I assume that the main program is on the file huvud.f90, the subroutine LASMAT on the file lasmat.f90, and so on, and that a possible complete program is on the file labb5.f90.
f90 huvud.f90 lasmat.f90 lasvek.f90 ... los.f90 solve.f90Execute with
f90 -c huvud.f90 f90 -c lasmat.f90 f90 -c lasvek.f90 ... f90 -c los.f90 f90 -c solve.f90 f90 huvud.o lasmat.o lasvek.o ... los.o solve.oExecute with
a.outWhen one routine has been changed, now only that one has to be recompiled, followed by linking of all the routines. This method is much faster!
f90 labb5.f90Execute with
a.outThis method is very slow!
labb5: huvud.o lasmat.o lasvek.o matin.o vekin.o \ matut.o vekut.o los.o solve.o f90 -o labb5 huvud.o lasmat.o lasvek.o matin.o vekin.o \ matut.o vekut.o los.o solve.o huvud.o: huvud.f90 f90 -c huvud.f90 lasmat.o: lasmat.f90 f90 -c lasmat.f90 lasvek.o: lasvek.f90 f90 -c lasvek.f90 matin.o: matin.f90 f90 -c matin.f90 vekin.o: vekin.f90 f90 -c vekin.f90 matut.o: matut.f90 f90 -c matut.f90 vekut.o: vekut.f90 f90 -c vekut.f90 los.o: los.f90 f90 -c los.f90 solve.o: solve.f90 f90 -c solve.f90The above is used by moving the file makefile to your directory and when you wish to compile you write only make in the terminal window. Then only those files that have been changed as compared with the previous make command are recompiled (or all files if it is the first time), then all the object modules are linked to a program, ready to run with the command labb5.
If you have used other file names you have to make the appropriate modifications to the file makefile.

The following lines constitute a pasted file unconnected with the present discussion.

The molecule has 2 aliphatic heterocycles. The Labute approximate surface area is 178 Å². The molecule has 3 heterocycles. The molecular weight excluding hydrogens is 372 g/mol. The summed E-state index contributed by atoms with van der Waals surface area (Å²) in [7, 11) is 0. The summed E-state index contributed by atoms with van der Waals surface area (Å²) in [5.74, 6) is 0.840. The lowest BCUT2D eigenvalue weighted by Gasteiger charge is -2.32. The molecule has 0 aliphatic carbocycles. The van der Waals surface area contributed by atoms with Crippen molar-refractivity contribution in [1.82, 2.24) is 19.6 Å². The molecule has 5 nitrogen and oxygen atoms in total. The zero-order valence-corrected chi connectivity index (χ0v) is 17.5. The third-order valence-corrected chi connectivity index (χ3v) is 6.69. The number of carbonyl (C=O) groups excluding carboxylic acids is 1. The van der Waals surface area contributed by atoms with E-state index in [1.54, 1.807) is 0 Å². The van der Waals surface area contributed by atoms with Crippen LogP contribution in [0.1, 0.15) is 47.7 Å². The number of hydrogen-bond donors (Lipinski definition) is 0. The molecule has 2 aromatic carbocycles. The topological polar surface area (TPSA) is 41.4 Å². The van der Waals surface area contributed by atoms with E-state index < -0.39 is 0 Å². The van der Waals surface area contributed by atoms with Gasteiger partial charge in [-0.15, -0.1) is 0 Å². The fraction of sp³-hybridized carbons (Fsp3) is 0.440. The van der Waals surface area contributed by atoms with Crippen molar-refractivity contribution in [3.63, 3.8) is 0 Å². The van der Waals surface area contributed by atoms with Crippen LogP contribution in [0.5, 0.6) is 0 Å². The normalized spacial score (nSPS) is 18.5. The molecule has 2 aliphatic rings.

In principle make works in such a way that if an item which is after a colon : has a later time than that before the colon, the command on the next line is performed.
Remark. The backslash \ indicates a continuation line in UNIX.
The routine SOLVE_LINEAR_SYSTEM is available in single precision in the course directory with the name solve1.f90 and in double precision with the name solve.f90, and looks as follows. The single precision version is discussed at length in the Solution to Exercise (11.1).
SUBROUTINE SOLVE_LINEAR_SYSTEM(A, X, B, ERROR) IMPLICIT NONE ! Array specifications DOUBLE PRECISION, DIMENSION (:, :), INTENT (IN) :: A DOUBLE PRECISION, DIMENSION (:), INTENT (OUT) :: X DOUBLE PRECISION, DIMENSION (:), INTENT (IN) :: B LOGICAL, INTENT (OUT) :: ERROR ! The work area M is A extended with B DOUBLE PRECISION, DIMENSION (SIZE (B), SIZE (B) + 1) :: M INTEGER, DIMENSION (1) :: MAX_LOC DOUBLE PRECISION, DIMENSION (SIZE (B) + 1) :: TEMP_ROW INTEGER :: N, K ! Initiate M N = SIZE (B) M (1:N, 1:N) = A M (1:N, N+1) = B ! Triangularization phase ERROR = .FALSE. TRIANG_LOOP: DO K = 1, N - 1 ! Pivotering MAX_LOC = MAXLOC (ABS (M (K:N, K))) IF ( MAX_LOC(1) /= 1 ) THEN TEMP_ROW (K:N+1 ) = M (K, K:N+1) M (K, K:N+1) = M (K-1+MAX_LOC(1), K:N+1) M (K-1+MAX_LOC(1), K:N+1) = TEMP_ROW (K:N+1) END IF IF (M (K, K) == 0.0D0) THEN ERROR = .TRUE. ! Singular matrix A EXIT TRIANG_LOOP ELSE TEMP_ROW (K+1:N) = M (K+1:N, K) / M (K, K) M (K+1:N, K+1:N+1) = M (K+1:N, K+1:N+1) & - SPREAD( TEMP_ROW (K+1:N), 2, N-K+1) & * SPREAD( M (K, K+1:N+1), 1, N-K) M (K+1:N, K) = 0 ! These values are not used END IF END DO TRIANG_LOOP IF (M (N, N) == 0.0D0) ERROR = .TRUE. ! Singular matrix A ! Back substitution IF (ERROR) THEN X = 0.0D0 ELSE DO K = N, 1, -1 X (K) = M (K, N+1) - SUM (M (K, K+1:N) * X (K+1:N)) X (K) = X (K) / M (K, K) END DO END IF END SUBROUTINE SOLVE_LINEAR_SYSTEM
It is permitted to either use the "old" NAG library in Fortran 77 or the new library in Fortran 90. They are linked with
f90 prog.f90 -lnagor
f90 prog.f90 -lnagfl90respectively.
In the first case above, with the NAG library compiled with Fortran 77, it may be necessary to use method 2 from chapter 15, that is you compile and link the necessary libraries with an implementation dependent command.
It is also helpful to use the command naghelp when available.
At the the specification of the array to store the matrix, you may chose either the method in a) or b) above, or perhaps invent a third method.
If the makefile is used, the reference to solve.f90 must be changed.